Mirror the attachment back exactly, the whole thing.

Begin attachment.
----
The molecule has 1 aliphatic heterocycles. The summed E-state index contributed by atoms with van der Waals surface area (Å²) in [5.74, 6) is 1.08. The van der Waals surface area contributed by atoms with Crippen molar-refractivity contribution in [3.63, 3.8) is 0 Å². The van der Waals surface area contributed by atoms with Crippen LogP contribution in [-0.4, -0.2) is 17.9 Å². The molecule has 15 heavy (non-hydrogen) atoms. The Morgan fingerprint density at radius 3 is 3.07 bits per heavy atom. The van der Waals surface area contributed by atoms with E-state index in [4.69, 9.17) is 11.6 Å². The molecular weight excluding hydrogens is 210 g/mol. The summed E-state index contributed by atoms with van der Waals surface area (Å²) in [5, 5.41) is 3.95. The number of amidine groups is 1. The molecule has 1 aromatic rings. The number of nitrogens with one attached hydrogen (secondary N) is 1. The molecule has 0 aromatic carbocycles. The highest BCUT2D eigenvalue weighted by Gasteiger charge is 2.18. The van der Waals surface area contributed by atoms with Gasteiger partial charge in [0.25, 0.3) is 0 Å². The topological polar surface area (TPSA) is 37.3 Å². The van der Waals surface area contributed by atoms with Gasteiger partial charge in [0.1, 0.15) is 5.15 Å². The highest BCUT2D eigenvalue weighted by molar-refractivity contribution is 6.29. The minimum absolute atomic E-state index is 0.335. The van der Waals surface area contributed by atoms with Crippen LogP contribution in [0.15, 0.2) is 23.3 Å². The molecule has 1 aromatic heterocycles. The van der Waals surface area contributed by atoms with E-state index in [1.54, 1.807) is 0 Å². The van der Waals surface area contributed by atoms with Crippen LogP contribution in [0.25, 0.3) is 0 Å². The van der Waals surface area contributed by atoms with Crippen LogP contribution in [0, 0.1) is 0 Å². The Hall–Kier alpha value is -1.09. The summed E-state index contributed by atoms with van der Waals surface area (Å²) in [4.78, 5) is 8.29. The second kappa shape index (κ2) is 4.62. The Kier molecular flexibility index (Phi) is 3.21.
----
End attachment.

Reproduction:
The molecule has 1 aliphatic heterocycles. The summed E-state index contributed by atoms with van der Waals surface area (Å²) in [5.74, 6) is 1.08. The van der Waals surface area contributed by atoms with Crippen molar-refractivity contribution in [3.63, 3.8) is 0 Å². The van der Waals surface area contributed by atoms with Crippen LogP contribution in [-0.4, -0.2) is 17.9 Å². The molecule has 15 heavy (non-hydrogen) atoms. The Morgan fingerprint density at radius 3 is 3.07 bits per heavy atom. The van der Waals surface area contributed by atoms with E-state index in [4.69, 9.17) is 11.6 Å². The molecular weight excluding hydrogens is 210 g/mol. The summed E-state index contributed by atoms with van der Waals surface area (Å²) in [5, 5.41) is 3.95. The number of amidine groups is 1. The molecule has 1 aromatic rings. The number of nitrogens with one attached hydrogen (secondary N) is 1. The molecule has 0 aromatic carbocycles. The highest BCUT2D eigenvalue weighted by Gasteiger charge is 2.18. The van der Waals surface area contributed by atoms with Gasteiger partial charge in [0.25, 0.3) is 0 Å². The topological polar surface area (TPSA) is 37.3 Å². The van der Waals surface area contributed by atoms with Gasteiger partial charge in [0.1, 0.15) is 5.15 Å². The highest BCUT2D eigenvalue weighted by molar-refractivity contribution is 6.29. The minimum absolute atomic E-state index is 0.335. The van der Waals surface area contributed by atoms with Crippen LogP contribution in [0.15, 0.2) is 23.3 Å². The molecule has 1 aromatic heterocycles. The van der Waals surface area contributed by atoms with E-state index in [1.54, 1.807) is 0 Å². The van der Waals surface area contributed by atoms with Crippen LogP contribution in [0.25, 0.3) is 0 Å². The van der Waals surface area contributed by atoms with Crippen LogP contribution in [0, 0.1) is 0 Å². The Hall–Kier alpha value is -1.09. The summed E-state index contributed by atoms with van der Waals surface area (Å²) in [4.78, 5) is 8.29. The second kappa shape index (κ2) is 4.62. The Kier molecular flexibility index (Phi) is 3.21.